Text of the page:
Billed as a “concert fantasy” with Jawa roadies and giant Fender amps, this 1979 masterpiece displayed Crazy Horse at a full gallop
It would be tempting to start this treatise off with a standard cliche — one that suggests that if Neil Young never recorded another album, Rust Never Sleeps would stand as one of his most enduring testimonials.
However given his chameleon-like persona, it’s almost inconceivable that that would ever be the case. Although it’s an apt summation of Young’s reckoning at the time, the past 40 years have found him engaged in an ever-evolving artistic evolution which ensures that no single album, no matter how effectively it might size up his stance, could never serve as anything coming close to a complete summation.
Nevertheless, Rust Never Sleeps serves Young well. Although not nearly as stark as his previous live offering, Tonight’s The Night, it remains nothing less than a stunning set of songs. Recorded primarily at San Francisco’s Boarding House in the midst of Young’s 1978 outing with Crazy Horse, it captures Young’s darker designs, but still manages to cast them in a decidedly demonstrative motif. In fact, the music bore the full weight of his otherwise didactic delivery. Obviously cognizant of punk’s recent organic emergence, Young and Crazy Horse made a point of remaining rough around the edges, making little effort to tidy up the tattered ends. That’s especially apparent on the three songs that were destined to become his set standards from that point on — “My My, Hey Hey,” “Pocahantas” and “Powderfinger in particular. Each was imbued with a decidedly relentless refrain and anthemic-like resolve. On the other hand, some of the material had a relatively short shelf life; it’s notable that “Ride My Llama” and “Sail Away” have rarely been reprised since their initial appearance there.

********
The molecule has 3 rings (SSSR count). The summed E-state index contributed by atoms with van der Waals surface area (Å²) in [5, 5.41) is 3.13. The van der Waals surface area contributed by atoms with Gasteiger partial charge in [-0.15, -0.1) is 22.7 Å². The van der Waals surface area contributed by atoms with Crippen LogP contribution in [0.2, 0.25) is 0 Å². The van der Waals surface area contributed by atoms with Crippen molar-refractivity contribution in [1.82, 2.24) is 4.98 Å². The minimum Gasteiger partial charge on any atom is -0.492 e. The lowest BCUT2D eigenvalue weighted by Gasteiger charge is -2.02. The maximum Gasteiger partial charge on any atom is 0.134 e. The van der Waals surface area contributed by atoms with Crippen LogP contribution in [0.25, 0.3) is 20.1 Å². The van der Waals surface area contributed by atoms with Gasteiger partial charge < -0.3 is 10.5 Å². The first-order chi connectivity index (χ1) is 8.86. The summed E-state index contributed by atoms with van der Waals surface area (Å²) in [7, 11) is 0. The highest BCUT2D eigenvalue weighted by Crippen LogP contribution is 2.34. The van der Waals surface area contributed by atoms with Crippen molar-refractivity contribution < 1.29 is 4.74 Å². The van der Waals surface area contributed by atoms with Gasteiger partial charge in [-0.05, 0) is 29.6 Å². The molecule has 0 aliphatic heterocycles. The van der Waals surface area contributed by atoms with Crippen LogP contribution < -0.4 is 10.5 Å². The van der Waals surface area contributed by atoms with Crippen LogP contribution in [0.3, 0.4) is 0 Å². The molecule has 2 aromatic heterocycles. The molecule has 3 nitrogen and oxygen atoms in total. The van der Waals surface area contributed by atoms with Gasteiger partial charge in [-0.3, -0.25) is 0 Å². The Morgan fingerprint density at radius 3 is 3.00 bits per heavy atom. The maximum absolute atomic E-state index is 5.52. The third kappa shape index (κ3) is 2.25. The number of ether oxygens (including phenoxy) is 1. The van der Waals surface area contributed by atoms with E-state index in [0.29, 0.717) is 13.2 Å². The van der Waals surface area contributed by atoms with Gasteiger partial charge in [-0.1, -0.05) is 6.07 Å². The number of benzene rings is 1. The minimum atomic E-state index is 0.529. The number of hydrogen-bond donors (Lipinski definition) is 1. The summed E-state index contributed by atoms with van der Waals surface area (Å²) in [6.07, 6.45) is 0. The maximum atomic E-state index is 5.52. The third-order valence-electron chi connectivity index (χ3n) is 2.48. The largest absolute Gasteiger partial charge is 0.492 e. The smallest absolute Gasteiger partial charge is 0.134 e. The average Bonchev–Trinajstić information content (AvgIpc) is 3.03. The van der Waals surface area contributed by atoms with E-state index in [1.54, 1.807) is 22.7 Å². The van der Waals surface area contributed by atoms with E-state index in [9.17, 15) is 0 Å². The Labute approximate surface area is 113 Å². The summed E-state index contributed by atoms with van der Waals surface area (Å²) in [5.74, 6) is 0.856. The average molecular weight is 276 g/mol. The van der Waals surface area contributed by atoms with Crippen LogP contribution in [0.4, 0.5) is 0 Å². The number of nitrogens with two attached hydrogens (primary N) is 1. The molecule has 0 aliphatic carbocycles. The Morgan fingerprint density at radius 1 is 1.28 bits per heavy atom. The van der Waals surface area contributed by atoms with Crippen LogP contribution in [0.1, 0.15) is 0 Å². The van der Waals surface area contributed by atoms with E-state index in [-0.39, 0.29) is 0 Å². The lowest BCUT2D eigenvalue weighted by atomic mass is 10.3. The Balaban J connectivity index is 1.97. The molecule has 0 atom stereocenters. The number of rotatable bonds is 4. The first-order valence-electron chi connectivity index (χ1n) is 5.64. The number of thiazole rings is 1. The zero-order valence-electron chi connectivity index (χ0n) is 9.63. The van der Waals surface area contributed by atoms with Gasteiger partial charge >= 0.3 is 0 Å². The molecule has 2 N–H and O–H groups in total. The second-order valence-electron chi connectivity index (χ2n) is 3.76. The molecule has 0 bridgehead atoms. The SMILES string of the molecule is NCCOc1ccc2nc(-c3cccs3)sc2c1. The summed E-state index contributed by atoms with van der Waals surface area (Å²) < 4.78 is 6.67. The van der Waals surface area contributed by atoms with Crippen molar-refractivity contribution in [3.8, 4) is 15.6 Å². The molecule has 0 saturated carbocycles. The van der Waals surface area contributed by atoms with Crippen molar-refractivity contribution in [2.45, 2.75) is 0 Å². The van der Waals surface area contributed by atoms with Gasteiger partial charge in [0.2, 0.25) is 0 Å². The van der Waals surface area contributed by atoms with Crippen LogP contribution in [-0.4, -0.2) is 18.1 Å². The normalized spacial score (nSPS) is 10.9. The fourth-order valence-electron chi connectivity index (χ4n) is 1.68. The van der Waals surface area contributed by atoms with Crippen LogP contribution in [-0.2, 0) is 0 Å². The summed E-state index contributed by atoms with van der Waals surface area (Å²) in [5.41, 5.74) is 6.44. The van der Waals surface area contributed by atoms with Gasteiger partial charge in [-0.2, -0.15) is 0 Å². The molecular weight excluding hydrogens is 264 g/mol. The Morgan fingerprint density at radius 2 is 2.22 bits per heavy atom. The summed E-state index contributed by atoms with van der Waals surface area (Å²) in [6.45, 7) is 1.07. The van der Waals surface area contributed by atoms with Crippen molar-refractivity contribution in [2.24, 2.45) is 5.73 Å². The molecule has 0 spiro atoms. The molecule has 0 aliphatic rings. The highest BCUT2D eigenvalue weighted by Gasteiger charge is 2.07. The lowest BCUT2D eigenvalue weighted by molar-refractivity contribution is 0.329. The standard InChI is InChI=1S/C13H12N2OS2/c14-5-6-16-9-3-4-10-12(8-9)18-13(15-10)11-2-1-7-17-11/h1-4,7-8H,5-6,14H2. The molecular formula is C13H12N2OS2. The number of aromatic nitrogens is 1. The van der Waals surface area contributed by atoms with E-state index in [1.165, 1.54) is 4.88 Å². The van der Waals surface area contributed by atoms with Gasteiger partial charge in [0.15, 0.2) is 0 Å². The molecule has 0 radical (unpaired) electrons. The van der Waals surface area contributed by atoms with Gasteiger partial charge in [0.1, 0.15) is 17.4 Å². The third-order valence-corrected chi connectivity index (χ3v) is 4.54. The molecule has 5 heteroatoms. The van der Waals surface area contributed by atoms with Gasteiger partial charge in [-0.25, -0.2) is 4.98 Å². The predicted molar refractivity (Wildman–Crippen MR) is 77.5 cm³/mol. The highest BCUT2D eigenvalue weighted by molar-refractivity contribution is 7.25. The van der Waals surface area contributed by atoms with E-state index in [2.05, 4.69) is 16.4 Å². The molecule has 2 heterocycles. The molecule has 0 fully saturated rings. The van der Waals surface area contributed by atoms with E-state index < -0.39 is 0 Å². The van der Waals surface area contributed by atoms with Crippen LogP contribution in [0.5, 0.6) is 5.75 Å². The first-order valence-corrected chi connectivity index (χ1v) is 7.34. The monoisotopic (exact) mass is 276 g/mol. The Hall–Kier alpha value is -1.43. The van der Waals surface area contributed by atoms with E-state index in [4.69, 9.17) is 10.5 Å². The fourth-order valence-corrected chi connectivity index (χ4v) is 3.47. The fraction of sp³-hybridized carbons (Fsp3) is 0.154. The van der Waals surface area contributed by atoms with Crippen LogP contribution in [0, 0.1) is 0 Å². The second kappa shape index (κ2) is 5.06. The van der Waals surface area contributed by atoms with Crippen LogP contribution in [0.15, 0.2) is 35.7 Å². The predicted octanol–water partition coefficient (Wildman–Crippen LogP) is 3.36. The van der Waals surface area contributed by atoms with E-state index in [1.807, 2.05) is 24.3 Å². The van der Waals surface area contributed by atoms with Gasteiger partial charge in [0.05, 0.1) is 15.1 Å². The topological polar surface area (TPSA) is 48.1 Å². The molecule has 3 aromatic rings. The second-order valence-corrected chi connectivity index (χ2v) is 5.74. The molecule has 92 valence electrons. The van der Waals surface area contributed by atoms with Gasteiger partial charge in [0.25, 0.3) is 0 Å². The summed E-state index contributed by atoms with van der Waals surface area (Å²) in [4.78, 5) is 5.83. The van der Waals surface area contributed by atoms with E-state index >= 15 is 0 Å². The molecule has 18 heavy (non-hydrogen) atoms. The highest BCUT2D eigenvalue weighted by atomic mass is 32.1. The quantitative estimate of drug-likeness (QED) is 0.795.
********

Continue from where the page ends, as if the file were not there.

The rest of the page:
Notably too, despite the live setting, Rust Never Sleeps is often considered a studio album, given that the crowd noise was subverted to fall far down in the mix. Likewise, the half acoustic/half electric format Young employed allowed for a more decidedly diverse package. Young’s tendency to pontificate was also evidenced as well; the social commentary filtered through “Welfare Mothers,” the outrage over the treatment accorded Native Americans by the White Man as expressed in “Pocahontas” and ultimately of course, his eloquent eulogy for rock ‘n’ roll bookending the album — “My My, Hey Hey” — all remain among the most iconic offerings in Young’s ever expanding catalogue.
Not surprisingly then, Young himself considered Rust Never Sleeps so essential that he repeated three of its songs soon after. “My My, Hey Hey” (natch), “Powerfinger” and “Sedan Delivery” were recorded in concert for Live Rust, a legitimate live album which appeared later that same year. At that point, Young was clearly on a roll. Ever prolific as always, he held true to his newly proclaimed mantra, “It’s better to burn out than to fade away.” Having witnessed his share of rock ‘n’ roll casualties, he was clearly congizant of the fact that there was a purpose in perseverance, a mantra and a mission he’s maintained ever since.